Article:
Restaurant owners propose policies to battle economic downturn

Calgary restaurant owners gathered at a downtown business Wednesday as Restaurants Canada addressed local industry members on a pre-election campaign aimed at securing policy changes for the sector.

Mark von Schellwitz, vice-president of Western Canada for Restaurants Canada, said for years Alberta led the nation on food services sales growth and employment growth in the industry. But between February 2015 and December 2018, the number of workers employed in the food service and accommodation sector in Alberta dropped by more than 10,000, von Schellwitz said.

“That’s 10,000 people who are no longer earning an income from our businesses, so we think that that’s really sad, never mind the amount of small businesses that have actually gone under,” he told reporters following an event at Blink Restaurant & Bar on 8th Avenue S.W.

“It’s always a difficult business as it is, but the last few years have been particularly a challenge.”

Von Schellwitz said while Calgary was one of the first places in Alberta to feel the impact of the economic downturn, those effects have spread to restaurants in communities across the province, including Edmonton, Lethbridge and Medicine Hat.

Mark von Schellwitz of Restaurants Canada speaks to media in Calgary on Wednesday.

The Restaurants Canada campaign, which was launched Tuesday in Edmonton, includes 16 policy recommendations that the group says would improve conditions for food service businesses, including a youth/training wage and a liquor-serving wage, which von Schellwitz said would help businesses allocate more wages to kitchen staff who don’t earn tips.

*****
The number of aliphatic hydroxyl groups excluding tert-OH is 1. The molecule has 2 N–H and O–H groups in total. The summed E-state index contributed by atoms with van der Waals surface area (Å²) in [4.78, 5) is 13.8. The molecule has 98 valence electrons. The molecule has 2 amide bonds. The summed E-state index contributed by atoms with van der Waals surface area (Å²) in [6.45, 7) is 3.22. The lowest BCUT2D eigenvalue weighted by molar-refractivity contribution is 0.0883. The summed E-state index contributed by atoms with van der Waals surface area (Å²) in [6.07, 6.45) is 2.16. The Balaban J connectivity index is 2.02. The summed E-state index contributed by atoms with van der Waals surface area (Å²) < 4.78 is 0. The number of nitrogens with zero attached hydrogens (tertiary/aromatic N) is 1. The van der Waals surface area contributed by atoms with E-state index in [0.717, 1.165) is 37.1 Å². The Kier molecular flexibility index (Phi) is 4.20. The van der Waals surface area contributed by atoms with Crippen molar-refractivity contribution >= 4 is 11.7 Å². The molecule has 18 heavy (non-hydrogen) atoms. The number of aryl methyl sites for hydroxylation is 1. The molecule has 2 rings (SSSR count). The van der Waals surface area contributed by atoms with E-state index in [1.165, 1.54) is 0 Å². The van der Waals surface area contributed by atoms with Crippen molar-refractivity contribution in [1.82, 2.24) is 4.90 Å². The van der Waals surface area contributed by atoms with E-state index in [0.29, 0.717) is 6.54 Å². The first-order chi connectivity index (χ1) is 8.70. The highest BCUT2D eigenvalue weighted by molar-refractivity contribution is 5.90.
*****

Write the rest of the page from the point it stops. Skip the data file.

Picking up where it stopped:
The group also wants to see Alberta freeze the minimum wage until other provinces reach $15 an hour, then re-implement the annual minimum wage formula used before 2015. Among other recommendations is a call for Alberta to return to a regular/irregular workday distinction for calculating general holiday pay.

Calgary restauranteur Wayne Leong, who has worked in the industry for more than 30 years, cited the higher minimum wage and increased property taxes as factors squeezing local businesses.

“If you look on 8th Avenue, there has been a lot of businesses that have closed,” he said. “And they’re good operators. Our industry is non-forgiving in terms of making sure we look after our guests, but above and beyond that, when I look out there, in Calgary particularly, there’s been a lot of places that have been around for a long time that can no longer be in business. And not because they didn’t want to operate the restaurant; it’s just that these expenses have gone up so substantially.”

Wayne Leong says restaurants are struggling under the higher minimum wage and rising property taxes.

Restaurants Canada, which represents more than 30,000 food service and hospitality businesses in Canada, said real food service sales, or sales adjusted for menu inflation, should begin to rebound in Alberta this year, but are still expected to remain 3.5 per cent below what the industry reported in 2014.

United Conservative Party Leader Jason Kenney told restaurant owners in Edmonton Tuesday that if elected, his party will consider bringing in changes to reduce the minimum wage for youth and for alcohol servers.

In response to his comments, Premier Rachel Notley accused Kenney Tuesday of looking to make life harder for young minimum-wage workers and those in the service industry if he’s elected.

Alberta has gradually moved toward a $15 minimum wage since the NDP was elected in 2015. The increase from $10.20 was aimed to help reduce poverty and lessen the burden on social support programs, according to the government.


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